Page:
NY celebrity anti-frackers not registered as lobby
FILE - In this Jan. 17, 2013 file photo, Sean Lennon and actress Susan Sarandon visit to a fracking site in New Milford, Pa. Dozens of celebrities may be running afoul of the law as they unite under the banner of one group that is seeking to prevent a method of gas drilling in New York state. Artists Against Fracking opposes hydraulic fracturing, or fracking, and boasts members including Yoko Ono and actors Mark Ruffalo and Susan Sarandon. (AP Photo/Richard Drew, File)
ALBANY, N.Y. (AP) — Celebrities of music, stage and screen who are gaining attention for the effort to block New York from approving a method of gas drilling may soon be getting more attention than they bargained for — from state regulators.
Artists Against Fracking and nearly 200 entertainers connected with it aren't registered lobbyists, according to a search by The Associated Press of the database of the state Joint Commission on Public Ethics. State law is designed to disclose who is trying to influence government action, how much money they are spending and where the money's going.
The activists, among them Yoko Ono and actors Mark Ruffalo and Susan Sarandon, are trying to protect the environment from hydraulic fracturing, or fracking. The group says forcing water and chemicals deep into shale deposits to extract gas threatens drinking water and the environment.
The group's website implores, "Tell Governor Cuomo: Don't Frack New York."
"You spend money lobbying, you have to register," said David Grandeau, former executive director of the state lobbying commission and now an attorney representing lobbyists and clients. On Monday, after the AP article appeared, he added: "It's clearly lobbying" and said the commission "missed the boat."
A good-government advocate said the lobbying regulator, the Joint Commission on Public Ethics, should look into the case.
"When someone is trying to influence or change public opinion, there's always a concern if the public doesn't know exactly how much money they are spending to do that," said Barbara Bartoletti, of the League of Women Voters. "I don't know if they are splitting hairs between educating the public or lobbying."
The commission can't confirm or deny it will take on any case, spokesman John Milgrim said.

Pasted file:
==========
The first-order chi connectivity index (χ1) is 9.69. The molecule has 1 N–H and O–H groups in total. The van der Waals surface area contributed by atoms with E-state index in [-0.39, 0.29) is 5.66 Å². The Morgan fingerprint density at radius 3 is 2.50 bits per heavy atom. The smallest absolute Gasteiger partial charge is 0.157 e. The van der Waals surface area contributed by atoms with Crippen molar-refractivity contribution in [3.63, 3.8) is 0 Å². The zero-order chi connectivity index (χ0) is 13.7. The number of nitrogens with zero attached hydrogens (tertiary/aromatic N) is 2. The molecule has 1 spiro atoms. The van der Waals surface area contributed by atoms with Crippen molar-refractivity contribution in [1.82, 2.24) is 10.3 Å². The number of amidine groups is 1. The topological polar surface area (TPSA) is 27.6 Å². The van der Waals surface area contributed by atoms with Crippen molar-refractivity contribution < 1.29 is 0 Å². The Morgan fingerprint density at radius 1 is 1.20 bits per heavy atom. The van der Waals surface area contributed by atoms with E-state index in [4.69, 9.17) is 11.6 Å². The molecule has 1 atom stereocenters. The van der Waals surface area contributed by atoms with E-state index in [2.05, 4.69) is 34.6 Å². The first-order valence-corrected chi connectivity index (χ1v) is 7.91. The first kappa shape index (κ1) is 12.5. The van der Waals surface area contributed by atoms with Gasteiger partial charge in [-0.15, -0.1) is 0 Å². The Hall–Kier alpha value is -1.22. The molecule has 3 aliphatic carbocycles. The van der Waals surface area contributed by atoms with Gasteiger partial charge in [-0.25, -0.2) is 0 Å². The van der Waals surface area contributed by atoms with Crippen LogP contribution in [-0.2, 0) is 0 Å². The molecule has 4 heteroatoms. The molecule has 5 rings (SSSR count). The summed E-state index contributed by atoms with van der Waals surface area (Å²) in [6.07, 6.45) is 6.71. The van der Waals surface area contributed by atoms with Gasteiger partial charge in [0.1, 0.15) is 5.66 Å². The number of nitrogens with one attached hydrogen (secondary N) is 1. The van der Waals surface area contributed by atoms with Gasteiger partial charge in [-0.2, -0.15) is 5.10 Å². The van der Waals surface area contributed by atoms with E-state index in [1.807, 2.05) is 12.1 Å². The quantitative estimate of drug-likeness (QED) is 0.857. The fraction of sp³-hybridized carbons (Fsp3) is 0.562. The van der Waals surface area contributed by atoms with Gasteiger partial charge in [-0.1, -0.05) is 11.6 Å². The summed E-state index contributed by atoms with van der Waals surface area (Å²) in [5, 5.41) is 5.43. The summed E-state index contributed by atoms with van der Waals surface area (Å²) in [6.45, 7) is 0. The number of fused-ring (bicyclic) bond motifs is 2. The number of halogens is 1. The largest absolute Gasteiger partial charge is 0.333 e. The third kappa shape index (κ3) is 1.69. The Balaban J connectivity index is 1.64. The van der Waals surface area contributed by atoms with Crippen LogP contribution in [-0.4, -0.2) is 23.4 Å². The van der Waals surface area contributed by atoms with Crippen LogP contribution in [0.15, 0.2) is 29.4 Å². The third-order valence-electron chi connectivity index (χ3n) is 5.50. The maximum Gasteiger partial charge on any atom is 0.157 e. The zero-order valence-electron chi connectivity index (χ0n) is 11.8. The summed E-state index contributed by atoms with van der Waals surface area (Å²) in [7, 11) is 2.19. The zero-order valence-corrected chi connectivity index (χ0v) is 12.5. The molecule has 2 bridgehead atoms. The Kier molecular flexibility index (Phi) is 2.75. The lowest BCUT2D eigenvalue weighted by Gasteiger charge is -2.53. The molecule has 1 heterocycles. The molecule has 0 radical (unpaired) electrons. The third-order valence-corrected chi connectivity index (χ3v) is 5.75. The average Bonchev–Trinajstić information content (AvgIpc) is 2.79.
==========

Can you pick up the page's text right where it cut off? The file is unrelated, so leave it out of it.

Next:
Ravi Batra, a former member of the commission board, called it an important issue.
"When celebrities get involved in influencing public opinion, it behooves everyone to make sure the law is followed to the letter," he said.
There's no public record of how much money Artists Against Fracking has spent, but its website contains links for visitors to make donations, which are directed to the Sustainable Markets Foundation. Although the foundation is an established charitable organization and its donations are recorded publicly, it isn't registered with New York as a lobbying client, either.
Under New York law, however, it appears Artists Against Fracking is required to be a registered lobbyist because the law hinges on spending over $5,000. The group hasn't filed lobbying reports, so the amount it has spent and what it was spent on isn't known publicly. Experts in Albany say the website and public events appear to have cost well over $5,000.
The group hasn't responded to requests for comment in the past two weeks or on Monday. The group's account executive at its public relations firm, Fenton of New York City, didn't respond to a request for comment.
The group includes Ono and Sean Lennon, the widow and son of musician John Lennon. They recently attended an anti-fracking event in Albany with Ruffalo, actors Zooey Deschanel, Alec Baldwin and Hugh Jackman, and singer Lady Gaga, along with other longtime activists such as David Crosby and Paul McCartney. None of them are registered to lobby in New York.